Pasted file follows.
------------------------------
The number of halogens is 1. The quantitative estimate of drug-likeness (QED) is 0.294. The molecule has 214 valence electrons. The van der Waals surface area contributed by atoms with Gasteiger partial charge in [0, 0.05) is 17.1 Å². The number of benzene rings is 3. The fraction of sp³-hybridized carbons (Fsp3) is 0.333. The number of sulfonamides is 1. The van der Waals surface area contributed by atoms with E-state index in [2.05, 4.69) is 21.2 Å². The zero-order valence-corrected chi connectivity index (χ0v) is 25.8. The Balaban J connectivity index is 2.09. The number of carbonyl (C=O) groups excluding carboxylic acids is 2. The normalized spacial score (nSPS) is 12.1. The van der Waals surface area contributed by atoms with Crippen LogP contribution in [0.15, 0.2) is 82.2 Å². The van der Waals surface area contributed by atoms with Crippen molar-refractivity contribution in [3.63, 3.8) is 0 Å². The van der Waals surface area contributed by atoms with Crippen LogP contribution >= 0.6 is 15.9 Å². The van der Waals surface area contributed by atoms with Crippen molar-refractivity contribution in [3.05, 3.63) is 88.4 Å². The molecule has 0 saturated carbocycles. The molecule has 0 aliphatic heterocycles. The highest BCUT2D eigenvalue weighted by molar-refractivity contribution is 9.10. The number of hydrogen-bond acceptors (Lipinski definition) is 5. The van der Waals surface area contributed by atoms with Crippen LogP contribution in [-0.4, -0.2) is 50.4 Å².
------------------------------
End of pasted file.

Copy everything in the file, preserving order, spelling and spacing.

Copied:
The number of halogens is 1. The quantitative estimate of drug-likeness (QED) is 0.294. The molecule has 214 valence electrons. The van der Waals surface area contributed by atoms with Gasteiger partial charge in [0, 0.05) is 17.1 Å². The number of benzene rings is 3. The fraction of sp³-hybridized carbons (Fsp3) is 0.333. The number of sulfonamides is 1. The van der Waals surface area contributed by atoms with E-state index in [2.05, 4.69) is 21.2 Å². The zero-order valence-corrected chi connectivity index (χ0v) is 25.8. The Balaban J connectivity index is 2.09. The number of carbonyl (C=O) groups excluding carboxylic acids is 2. The normalized spacial score (nSPS) is 12.1. The van der Waals surface area contributed by atoms with Crippen LogP contribution in [0.15, 0.2) is 82.2 Å². The van der Waals surface area contributed by atoms with Crippen molar-refractivity contribution in [3.63, 3.8) is 0 Å². The van der Waals surface area contributed by atoms with Crippen LogP contribution >= 0.6 is 15.9 Å². The van der Waals surface area contributed by atoms with Crippen molar-refractivity contribution in [3.05, 3.63) is 88.4 Å². The molecule has 0 saturated carbocycles. The molecule has 0 aliphatic heterocycles. The highest BCUT2D eigenvalue weighted by molar-refractivity contribution is 9.10. The number of hydrogen-bond acceptors (Lipinski definition) is 5. The van der Waals surface area contributed by atoms with Crippen LogP contribution in [-0.4, -0.2) is 50.4 Å².